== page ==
Then the directive goes ahead to give an idea of the background of the persons who should be on the board. And the key word there is diversity. The BOG requires that members of banks have the following backgrounds: (a) banking; (b)law; (c) finance; (d) accounting; (e) administration; (f) information technology; (g) financial analysis; (h) entrepreneurship and so on. The Board is also required to have reasonable knowledge and understanding of local, regional and global economic market forces as well as the legal and regulatory environment it operates in.

The BOG further requires that Ghanaians shall constitute at least 30 percent of the board of every financial institution. The directive sets a lower limit and an upper limit for the number of persons to be placed on boards. The lower limit for banks is 5. The upper limit is 13. Out of these numbers, the majority  must be  independent and non-executive directors. And they must be ordinarily resident in Ghana.

Then there is a cap on tenure. Managing directors and Chief Executive Officers cannot stay on for more than 12 years. Directors shall have a minimum tenure of 3 terms, each not exceeding 3 years per term. Retired executive directors may be appointed as Managing directors and Chief Executive Officers but such appointment shall be subject to a maximum tenure of 15 years (inclusive of the term already served in an earlier capacity).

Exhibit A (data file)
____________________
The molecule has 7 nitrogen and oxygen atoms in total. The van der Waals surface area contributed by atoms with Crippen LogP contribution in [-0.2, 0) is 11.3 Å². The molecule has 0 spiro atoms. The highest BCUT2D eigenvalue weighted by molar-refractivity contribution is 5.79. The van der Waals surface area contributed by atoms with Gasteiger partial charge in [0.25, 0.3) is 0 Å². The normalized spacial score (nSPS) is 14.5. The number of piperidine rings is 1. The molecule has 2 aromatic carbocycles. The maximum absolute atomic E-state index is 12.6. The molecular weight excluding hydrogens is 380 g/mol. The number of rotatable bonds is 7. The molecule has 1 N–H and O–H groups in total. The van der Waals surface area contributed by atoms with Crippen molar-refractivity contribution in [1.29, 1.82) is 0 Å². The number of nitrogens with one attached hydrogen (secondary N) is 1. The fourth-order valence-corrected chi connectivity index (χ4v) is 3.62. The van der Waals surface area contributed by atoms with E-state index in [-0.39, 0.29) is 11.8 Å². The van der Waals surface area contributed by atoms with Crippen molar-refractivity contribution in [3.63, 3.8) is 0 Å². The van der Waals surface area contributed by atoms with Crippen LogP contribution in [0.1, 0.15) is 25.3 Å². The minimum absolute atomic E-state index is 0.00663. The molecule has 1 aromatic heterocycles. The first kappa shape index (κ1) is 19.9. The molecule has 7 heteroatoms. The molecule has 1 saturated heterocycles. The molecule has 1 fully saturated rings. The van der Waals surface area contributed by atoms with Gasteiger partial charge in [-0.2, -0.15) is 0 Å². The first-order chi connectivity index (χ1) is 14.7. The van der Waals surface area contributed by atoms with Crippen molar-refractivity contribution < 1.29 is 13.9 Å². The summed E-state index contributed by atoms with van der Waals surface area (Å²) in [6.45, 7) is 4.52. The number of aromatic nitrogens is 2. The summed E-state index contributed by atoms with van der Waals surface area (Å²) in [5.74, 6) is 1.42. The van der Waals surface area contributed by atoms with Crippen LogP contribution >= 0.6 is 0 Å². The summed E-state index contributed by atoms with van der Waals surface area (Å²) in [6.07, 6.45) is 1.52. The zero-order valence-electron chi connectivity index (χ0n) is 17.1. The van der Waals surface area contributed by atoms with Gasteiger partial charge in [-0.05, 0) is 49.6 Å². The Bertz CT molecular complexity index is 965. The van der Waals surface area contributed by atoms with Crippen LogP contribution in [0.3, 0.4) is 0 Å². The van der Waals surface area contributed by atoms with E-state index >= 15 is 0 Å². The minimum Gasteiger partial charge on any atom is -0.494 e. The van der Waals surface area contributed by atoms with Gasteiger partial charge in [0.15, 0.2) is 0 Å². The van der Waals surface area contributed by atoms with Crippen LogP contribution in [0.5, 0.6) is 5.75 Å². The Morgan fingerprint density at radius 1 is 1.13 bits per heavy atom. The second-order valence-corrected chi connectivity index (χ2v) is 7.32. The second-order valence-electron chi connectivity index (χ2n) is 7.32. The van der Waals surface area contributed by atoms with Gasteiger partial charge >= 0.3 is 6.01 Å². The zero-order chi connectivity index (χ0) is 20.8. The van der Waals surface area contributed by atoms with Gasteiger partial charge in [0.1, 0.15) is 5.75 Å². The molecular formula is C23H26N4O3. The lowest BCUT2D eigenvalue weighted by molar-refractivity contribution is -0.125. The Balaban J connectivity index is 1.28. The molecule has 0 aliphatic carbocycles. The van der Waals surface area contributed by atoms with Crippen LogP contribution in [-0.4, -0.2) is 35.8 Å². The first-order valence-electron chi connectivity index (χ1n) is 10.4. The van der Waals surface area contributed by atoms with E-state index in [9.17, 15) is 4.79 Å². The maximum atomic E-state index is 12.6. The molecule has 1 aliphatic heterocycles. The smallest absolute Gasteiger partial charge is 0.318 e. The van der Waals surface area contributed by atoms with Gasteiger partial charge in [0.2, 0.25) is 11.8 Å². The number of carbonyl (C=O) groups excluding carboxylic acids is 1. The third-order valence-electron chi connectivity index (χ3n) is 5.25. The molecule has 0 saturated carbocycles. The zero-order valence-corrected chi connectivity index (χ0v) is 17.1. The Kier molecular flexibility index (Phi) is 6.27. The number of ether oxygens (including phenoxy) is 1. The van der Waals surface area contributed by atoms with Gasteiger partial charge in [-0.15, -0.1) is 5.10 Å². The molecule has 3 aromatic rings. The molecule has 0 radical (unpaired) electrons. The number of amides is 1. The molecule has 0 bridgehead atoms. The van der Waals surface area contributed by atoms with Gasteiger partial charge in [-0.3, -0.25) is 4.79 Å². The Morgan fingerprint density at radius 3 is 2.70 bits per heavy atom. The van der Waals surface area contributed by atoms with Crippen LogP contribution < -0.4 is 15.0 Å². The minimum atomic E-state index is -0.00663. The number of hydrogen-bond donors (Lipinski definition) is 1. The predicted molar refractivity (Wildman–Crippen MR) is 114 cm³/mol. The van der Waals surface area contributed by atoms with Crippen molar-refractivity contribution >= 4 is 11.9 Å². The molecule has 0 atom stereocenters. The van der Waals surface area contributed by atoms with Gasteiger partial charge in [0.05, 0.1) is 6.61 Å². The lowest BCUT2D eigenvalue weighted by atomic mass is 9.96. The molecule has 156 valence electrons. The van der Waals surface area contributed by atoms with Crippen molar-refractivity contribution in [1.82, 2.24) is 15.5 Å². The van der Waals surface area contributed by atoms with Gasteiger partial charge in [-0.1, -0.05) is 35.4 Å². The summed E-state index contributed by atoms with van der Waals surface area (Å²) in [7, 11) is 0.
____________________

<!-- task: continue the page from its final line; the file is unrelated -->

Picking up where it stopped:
The directive requires that there are at least 4 board meetings every year. And of these meeting, board members should attend at least 50 percent of all these meetings.

Former officials of the Bank of Ghana are prohibited from serving as directors of the banks until two years have elapsed after the termination of their appointments or expiration of their contract of employment. The BOG sets out fines and in some cases imprisonment for non-compliance with the directives.

It remains to be seen what the effect of this will be in the long run but for now, it is welcomed.

Samuel Alesu-Dordzi

Samuel Alesu-Dordzi

Samuel Alesu-Dordzi is an Editor of the Ghana Law Hub.